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We’re all just human, right?

When you live in the US, from the time you are born, you often hear messages about our nation’s obsession with equality and justice.

America is a melting pot.

We all bleed red.

Freedom and justice for all.

We take pride in our country because it is so diverse, and because we have overcome challenges related to race. Lincoln freed the slaves, and Martin Luther King and Rosa Parks ended whatever racism was left over from that. We have come so far that even our president is Black, and white folks are scared of minorities rising to power.

Freedom. Equality. Justice. Tolerance. Diversity. America.

When you hear this rhetoric for your entire life, it’s difficult to think any other way. You start to internalize these beliefs because they feel right. It’s easier to believe that there is racial justice in our country because there is a black president in the White House, than to know that a black person is killed by a police officer or vigilantes every 28 hours. It’s more comfortable to see Oprah, Pharrell, and Tyler Perry’s success than to think about how the wealth of the average white person exceeds that of a black person by $80,000. It’s even less comfortable to think about the policies that were put into place by the US government that kept black people from accessing wealth. It feels better to believe in the great melting pot, than to recognize a history of genocide, slavery, eugenics, medical experiments, internment camps, and mass incarceration that have plagued people of color for centuries.

Several months ago, Pharrell received much criticism from the black public for talking to Oprah about what he calls the New Black. According to him, the New Black doesn’t blame other races for the problems that black people face, and he explains that he also doesn’t want to be given a handout based on his race. Recently, Raven-Symone received backlash for saying that she rejects labels, and would rather not be called African American. Instead, she says, “I’m an American, and that is a colorless person.” And last year, actress Zoe Saldana said in an interview that “people of color don’t exist.”

When young people such as Trayvon Martin and Mike Brown are being murdered because of their race, it is useless, and even counterproductive, to downplay the role that race has in our lives. When young people of color are being discriminated against because of their race, they aren’t able to choose to be colorless. The path to justice for youth of color is through confronting racial issues head on, and to do this we must recognize the importance of race.

As comfortable as it must be for the followers of the New Black to ignore racial oppression, pretending that racial justice exists, and that racial identity does not matter, does not make it so. The problem with the New Black is that it’s about colorblind racism, or using ignoring racial injustice under the guise of accepting racial differences. The New Black doesn’t do anything to improve race relations in our country. Because as much as we are all human, we are not yet all equal.

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Like a shark, I am a person who must constantly be moving. In high school I had the access and ability to be incredibly involved in LGBTQ activism in my state and my life became a blur of committee meetings and organizing. I am so thankful for that part of my life but in retrospect there are some things I wish I could go back and tell myself.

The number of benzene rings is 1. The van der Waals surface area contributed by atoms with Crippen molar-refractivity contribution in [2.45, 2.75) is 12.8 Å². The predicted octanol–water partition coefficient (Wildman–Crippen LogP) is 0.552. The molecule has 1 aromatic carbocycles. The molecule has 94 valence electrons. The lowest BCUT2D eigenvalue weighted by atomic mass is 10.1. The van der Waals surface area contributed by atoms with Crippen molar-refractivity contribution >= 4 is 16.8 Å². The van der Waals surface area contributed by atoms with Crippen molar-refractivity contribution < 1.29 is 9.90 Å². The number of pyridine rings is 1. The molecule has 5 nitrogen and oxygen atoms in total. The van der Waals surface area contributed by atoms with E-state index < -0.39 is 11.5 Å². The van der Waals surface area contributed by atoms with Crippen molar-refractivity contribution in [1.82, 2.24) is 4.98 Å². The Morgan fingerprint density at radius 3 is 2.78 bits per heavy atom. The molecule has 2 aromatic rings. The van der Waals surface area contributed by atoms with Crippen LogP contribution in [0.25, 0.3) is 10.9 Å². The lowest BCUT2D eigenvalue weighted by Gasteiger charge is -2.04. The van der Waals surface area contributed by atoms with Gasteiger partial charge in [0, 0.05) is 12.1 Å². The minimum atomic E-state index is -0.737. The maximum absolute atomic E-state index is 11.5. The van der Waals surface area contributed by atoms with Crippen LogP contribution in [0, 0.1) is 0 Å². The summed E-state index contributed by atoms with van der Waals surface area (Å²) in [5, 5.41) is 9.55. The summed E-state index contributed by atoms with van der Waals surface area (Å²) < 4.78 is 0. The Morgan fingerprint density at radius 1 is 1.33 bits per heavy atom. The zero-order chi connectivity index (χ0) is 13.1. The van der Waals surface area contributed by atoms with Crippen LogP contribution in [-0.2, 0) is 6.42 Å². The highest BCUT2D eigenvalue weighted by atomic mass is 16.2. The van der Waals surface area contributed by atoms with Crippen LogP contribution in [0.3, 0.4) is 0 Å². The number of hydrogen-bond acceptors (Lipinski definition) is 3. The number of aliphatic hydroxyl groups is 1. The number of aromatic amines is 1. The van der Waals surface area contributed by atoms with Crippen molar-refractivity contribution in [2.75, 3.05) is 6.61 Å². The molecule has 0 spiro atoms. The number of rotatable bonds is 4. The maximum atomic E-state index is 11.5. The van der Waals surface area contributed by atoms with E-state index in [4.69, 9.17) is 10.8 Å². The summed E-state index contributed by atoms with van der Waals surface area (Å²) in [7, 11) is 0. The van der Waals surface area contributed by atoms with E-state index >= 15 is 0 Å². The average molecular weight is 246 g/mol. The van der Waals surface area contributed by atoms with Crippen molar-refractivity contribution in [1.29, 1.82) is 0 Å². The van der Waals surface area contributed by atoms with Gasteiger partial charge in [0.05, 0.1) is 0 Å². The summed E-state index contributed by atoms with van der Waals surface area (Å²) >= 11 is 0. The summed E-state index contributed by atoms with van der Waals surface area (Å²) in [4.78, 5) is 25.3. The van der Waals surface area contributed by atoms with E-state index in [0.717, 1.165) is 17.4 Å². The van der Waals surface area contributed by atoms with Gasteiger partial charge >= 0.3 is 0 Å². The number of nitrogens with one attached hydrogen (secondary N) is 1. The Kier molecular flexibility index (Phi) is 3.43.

Organizing might be empowering and fun, but it’s not necessarily the same as self-care. For a long time, I refused to admit that my schedule had a problem. Yes I was busy and stressed all the time, but did it really count if I loved every minute of it? In my senior year of high school, I realized that my hectic schedule was beginning to take a serious toll on my mental health. I encourage you to find out what you need to feel healthy and stable and to schedule as much time as possible to take of yourself.
It’s ok to turn down engagements. Your health always should come first, and while it’s fine to have a three week period where you have back-to-back meetings and protests, continuing with that lifestyle for years is not always sustainable. Take a moment to evaluate each group you’re involved with and how much time you dedicate to that work. If you see that something isn’t a great fit or an area where you can step back, do it.
Being a token isn’t healing. I have frequently been the only young person (and the only transgender person) at the table. It took me a long time to realize how unhealthy some of those interactions were. I recommend looking critically at your relationships with adults and other organizers. If they value you as representing an identity and not as an organizer, working with them can leave you exhausted and unhappy.
Leaving toxic spaces doesn’t make you a failure. In November of my senior year of high school, a good friend and I both resigned as a youth leaders from a queer youth support group I had been leading since 10th grade. In the five months leading up to that decision, I felt so conflicted. Leading this group was such a big part of my life, even though I had grown to hate every moment of interacting with the deeply problematic adult leadership. My friend and I both decided that as young trans people we were not safe in that space and we didn’t have the power to change it. And we resigned.
Leaving that group was one of the best decisions I ever made for my mental health. If you are constantly disrespected and belittled, making the choice to leave can be so empowering. In organizing you will come across organizations and spaces that you cannot fix. It’s ok to step back and take of yourself. And, my friend and I went and started a cooler less racist/transphobic queer youth group! Closing one door isn’t the end of the world.
Remember that you have time. Sometimes organizing can feel like if you miss one meeting or one event that you are being left out of the loop. Believe me, the movement will wait. If you need a week or a year to take care of yourself, everything will be ok.

Categories: Young People